These facts are commonplace. Everyone who has had anything to do with organized business affairs is thoroughly familiar with them. To be sure, there is still a substantial volume of production being carried on by individual farmers, shopkeepers, professional people, and others who operate under third stage conditions, but it is the business enterprise that employs labor that dominates present-day production, and it is this fourth stage mechanism that we must analyze in order to get an accurate picture of the modern economy. Even though the basic principles remain unchanged, we must nevertheless study the details of the processes that are in actual use today; we cannot solve today’s problems by studying the processes that were in vogue in the days of the feudal barons.
In the modern economic world, the leading role is played by the corporation, a device, which has enabled a definite physical separation between producers and consumers. All corporations are producers pure and simple; their only function is to produce and they take no part in consumption. It is true that they use certain goods in the course of their activities, but this is part of the productive process. It is an element in the production of other goods, and does not constitute consumption as the latter term has been defined for the purposes of this analysis. The essential difference from an analytical standpoint is that utilities are not destroyed when goods are used in production, as they are when the goods are consumed. They are transformed into utilities of a different kind. The volume of production that can be attributed to any producer is the net amount after subtracting the value of the goods used or wasted in the production process: the “value added” by production, as the statisticians call it.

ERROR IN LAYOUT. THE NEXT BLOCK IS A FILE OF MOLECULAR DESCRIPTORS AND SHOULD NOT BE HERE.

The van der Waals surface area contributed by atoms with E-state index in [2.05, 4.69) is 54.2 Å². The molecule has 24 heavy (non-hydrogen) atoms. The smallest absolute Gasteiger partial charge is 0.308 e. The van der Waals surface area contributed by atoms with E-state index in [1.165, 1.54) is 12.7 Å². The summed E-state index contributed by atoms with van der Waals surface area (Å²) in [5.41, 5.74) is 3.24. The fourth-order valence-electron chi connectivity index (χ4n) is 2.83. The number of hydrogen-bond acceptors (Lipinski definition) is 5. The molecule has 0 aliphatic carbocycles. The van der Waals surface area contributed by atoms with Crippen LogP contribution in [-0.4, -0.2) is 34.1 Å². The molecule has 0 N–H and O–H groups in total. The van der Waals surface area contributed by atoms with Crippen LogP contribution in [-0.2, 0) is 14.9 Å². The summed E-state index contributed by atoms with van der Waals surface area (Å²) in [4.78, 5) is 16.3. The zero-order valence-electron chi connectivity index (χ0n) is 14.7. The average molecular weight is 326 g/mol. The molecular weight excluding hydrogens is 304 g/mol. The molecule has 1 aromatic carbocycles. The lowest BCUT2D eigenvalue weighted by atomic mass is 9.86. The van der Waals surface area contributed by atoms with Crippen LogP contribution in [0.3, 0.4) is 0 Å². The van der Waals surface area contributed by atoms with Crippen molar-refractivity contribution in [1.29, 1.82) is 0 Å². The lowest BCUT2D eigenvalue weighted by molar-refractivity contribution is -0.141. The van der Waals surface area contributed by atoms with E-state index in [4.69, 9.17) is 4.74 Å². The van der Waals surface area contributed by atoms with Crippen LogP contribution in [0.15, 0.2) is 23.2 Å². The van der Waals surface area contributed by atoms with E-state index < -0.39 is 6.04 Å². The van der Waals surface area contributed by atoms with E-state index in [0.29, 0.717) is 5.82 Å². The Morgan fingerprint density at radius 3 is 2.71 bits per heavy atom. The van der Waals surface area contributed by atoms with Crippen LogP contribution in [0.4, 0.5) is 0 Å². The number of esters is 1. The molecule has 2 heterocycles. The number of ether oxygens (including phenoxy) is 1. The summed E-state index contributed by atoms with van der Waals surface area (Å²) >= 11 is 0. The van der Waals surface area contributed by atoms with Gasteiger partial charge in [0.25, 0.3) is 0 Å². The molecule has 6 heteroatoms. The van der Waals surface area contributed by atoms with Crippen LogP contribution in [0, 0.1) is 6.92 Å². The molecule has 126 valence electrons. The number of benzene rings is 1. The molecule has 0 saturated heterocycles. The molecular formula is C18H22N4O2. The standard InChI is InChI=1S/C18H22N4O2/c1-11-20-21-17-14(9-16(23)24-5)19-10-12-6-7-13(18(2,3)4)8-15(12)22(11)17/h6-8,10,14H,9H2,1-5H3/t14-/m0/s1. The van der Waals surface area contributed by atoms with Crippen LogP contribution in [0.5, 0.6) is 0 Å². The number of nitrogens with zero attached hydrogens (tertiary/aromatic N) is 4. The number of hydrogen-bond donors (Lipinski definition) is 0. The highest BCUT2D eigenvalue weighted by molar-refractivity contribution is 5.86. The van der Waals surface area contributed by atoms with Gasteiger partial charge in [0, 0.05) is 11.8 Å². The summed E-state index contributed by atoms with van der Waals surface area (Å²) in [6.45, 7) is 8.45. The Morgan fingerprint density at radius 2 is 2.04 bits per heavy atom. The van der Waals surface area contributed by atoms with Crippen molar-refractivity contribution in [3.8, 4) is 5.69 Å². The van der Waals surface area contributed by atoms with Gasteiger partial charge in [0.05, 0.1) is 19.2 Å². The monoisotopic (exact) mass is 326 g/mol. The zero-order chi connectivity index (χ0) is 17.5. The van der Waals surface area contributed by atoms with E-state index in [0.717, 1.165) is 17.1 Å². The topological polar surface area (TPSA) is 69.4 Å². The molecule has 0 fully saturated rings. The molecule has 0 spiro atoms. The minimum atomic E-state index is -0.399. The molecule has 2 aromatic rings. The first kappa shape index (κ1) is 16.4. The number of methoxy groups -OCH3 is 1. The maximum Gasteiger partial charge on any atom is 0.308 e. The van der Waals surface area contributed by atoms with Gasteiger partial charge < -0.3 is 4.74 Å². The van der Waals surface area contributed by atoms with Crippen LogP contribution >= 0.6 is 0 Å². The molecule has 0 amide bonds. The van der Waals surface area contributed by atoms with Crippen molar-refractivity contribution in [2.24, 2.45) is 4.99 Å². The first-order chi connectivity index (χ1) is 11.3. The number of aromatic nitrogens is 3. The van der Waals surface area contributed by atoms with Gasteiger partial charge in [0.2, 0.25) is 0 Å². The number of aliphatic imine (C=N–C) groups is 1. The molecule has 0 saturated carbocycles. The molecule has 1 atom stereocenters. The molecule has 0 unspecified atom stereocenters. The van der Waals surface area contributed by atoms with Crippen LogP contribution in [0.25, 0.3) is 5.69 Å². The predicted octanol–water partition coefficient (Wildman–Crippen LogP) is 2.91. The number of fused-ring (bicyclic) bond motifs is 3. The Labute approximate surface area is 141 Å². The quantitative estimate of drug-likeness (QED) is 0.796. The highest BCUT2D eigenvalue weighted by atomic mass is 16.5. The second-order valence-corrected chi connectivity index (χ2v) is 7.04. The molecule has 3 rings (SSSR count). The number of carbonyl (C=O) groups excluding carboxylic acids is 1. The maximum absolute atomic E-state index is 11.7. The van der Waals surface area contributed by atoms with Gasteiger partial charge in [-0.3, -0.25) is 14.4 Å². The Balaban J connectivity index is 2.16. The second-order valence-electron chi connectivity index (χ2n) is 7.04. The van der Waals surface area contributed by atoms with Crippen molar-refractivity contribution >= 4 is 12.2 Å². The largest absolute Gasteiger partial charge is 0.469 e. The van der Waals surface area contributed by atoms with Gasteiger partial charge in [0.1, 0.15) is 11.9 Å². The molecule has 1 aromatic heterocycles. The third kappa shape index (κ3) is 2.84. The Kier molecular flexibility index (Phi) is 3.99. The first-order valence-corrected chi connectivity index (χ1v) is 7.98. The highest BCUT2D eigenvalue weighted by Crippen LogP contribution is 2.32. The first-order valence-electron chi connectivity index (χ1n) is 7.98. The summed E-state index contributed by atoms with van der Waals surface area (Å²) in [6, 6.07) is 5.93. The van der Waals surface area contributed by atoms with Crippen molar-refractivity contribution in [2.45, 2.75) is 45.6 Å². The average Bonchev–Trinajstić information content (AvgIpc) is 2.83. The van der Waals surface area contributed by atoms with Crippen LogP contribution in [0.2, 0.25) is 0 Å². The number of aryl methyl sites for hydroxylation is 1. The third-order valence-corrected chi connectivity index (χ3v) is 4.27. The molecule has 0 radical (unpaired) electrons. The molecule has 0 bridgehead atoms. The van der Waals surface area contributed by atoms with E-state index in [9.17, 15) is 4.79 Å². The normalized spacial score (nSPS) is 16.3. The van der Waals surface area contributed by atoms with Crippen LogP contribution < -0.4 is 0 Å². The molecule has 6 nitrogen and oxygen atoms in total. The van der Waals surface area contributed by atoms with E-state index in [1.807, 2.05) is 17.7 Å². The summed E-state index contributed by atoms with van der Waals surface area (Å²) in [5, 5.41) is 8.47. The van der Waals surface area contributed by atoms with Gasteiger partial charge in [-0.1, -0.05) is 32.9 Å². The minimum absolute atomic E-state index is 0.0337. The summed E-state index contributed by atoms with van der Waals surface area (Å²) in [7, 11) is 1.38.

Individual producer-consumers, in their capacity as producers, are subject to the same considerations. Producers, corporate or otherwise, are merely intermediaries by means of which the labor and capital furnished by the workers and suppliers of the services of capital are converted into goods for the benefit of those individuals. in their capacity as consumers. All goods produced by the economic machine must go to consumers, either directly of in an indirect manner by contributing to the production of other goods. All of the instrumentalities of production come to the producer from individuals in their capacities as suppliers of labor and capital; all of the proceeds go back to them. The net result to the producer is zero.
This kind of an equilibrium relation, the knowledge that certain quantities always add up to zero, is one of the most powerful tools of mathematical analysis, and in view of the importance of the point just brought out it is desirable to express it as another of the fundamental principles of economic science.
The income to the producer from goods produced is exactly equal to the expenditures for labor and the services of capital. The net result to the producer is zero.